The employer mandate was supposed to encourage large employers to offer or to continue to offer health coverage to their employees, and the threat of penalties for failure to comply with this requirement will certainly be incentive enough for some companies to stick with their group health plan.
However, the mandate is having just the opposite effect on other employers. These companies, after being told that they must offer coverage “or else,” are doing the math and deciding whether “else” might be a better option. By using analytical tools like HPA’s Insight Catalyst Report (ICR), brokers are able to help their clients with the play or pay analysis necessary to make an informed decision.
One of the other factors that is important to an employer’s decision, of course, is the impact of the decision on its employees. As we’ve discussed in countless blog posts and industry updates, offering group health coverage in effect blocks most employees and their dependents from the generous government subsidies that are available in the individual market, so employers could actually be hurting their employees by offering health insurance.
Well now a third reason for employers to drop coverage has emerged. In addition to the fact that offering coverage could hurt their employees and dropping coverage may be less costly than paying a shared responsibility penalty, employers who continue to offer health insurance will have several new compliance requirements to contend with. Examples include the summary of benefits and coverage that must be provided to all employees at renewal time each year and to new enrollees when they join the plan, new COBRA notification requirements, and the auto-enrollment which will go into effect soon for companies with 200 or more employees. Additionally, ERISA audits are increasing, so the chance of being caught and fined if a company slips up on the paperwork is greater than ever.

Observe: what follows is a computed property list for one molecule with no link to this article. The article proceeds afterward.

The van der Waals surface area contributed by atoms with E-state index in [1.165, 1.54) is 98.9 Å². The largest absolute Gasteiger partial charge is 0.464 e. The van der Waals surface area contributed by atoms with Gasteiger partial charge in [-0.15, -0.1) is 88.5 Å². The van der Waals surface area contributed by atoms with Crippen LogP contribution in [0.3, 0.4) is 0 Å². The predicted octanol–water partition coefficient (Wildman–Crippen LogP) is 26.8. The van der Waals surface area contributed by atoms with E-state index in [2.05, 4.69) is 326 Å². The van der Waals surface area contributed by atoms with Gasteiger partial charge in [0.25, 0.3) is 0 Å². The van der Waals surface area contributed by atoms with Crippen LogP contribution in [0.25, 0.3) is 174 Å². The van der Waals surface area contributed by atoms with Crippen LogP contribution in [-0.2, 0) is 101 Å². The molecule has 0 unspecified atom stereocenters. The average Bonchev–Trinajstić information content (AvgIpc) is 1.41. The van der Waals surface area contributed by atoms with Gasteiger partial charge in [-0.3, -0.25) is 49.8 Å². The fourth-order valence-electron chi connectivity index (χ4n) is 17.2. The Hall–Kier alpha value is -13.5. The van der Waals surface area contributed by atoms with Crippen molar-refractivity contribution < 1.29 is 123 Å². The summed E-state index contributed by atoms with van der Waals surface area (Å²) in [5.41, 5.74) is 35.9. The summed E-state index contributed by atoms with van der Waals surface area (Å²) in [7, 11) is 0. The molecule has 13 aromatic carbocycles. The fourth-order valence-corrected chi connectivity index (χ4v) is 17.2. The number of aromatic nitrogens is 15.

On top of the other compliance headaches, starting next year employers will have even more reporting requirements. To help with the enforcement of the individual and employer mandates, the government is requiring employers to complete an annual report stating whether they offer minimum essential coverage, whether that coverage provides minimum value, and who is eligible to enroll in that coverage. The final rules on these reporting requirements were issued in March by the Treasury Department, and they’re very confusing – so confusing, in fact, that Senator Mark Warner (D-VA) has introduced Senate Bill 2176, the Common Sense Reporting Act of 2014, to help make it easier for employers that offer health insurance to their employees to comply with the law, as reported in last week’s Washington Update from the National Association of Health Underwriters (NAHU).
Aimed at reducing the administrative burden on the law, the bill would protect the privacy of employees’ dependents, align the employee communication requirements with processes that are already in place in the company, and require the Treasury Department, in conjunction with HHS and the DOL, to prepare a report for Congress about how to create a reporting system. Essentially, Warner didn’t like the final rules and wants Treasury to try again. NAHU and other organizations are supportive of the Warner bill.
While the administrative burden certainly does need to be eased on employers who continue to offer health insurance to their employees, for some employers this paperwork will be the straw that breaks the camel’s back. Group health insurance is already complicated enough. Adding difficult reporting requirements that could result in penalties if not done correctly could (and probably should) discourage some employers from continuing with their group health plan.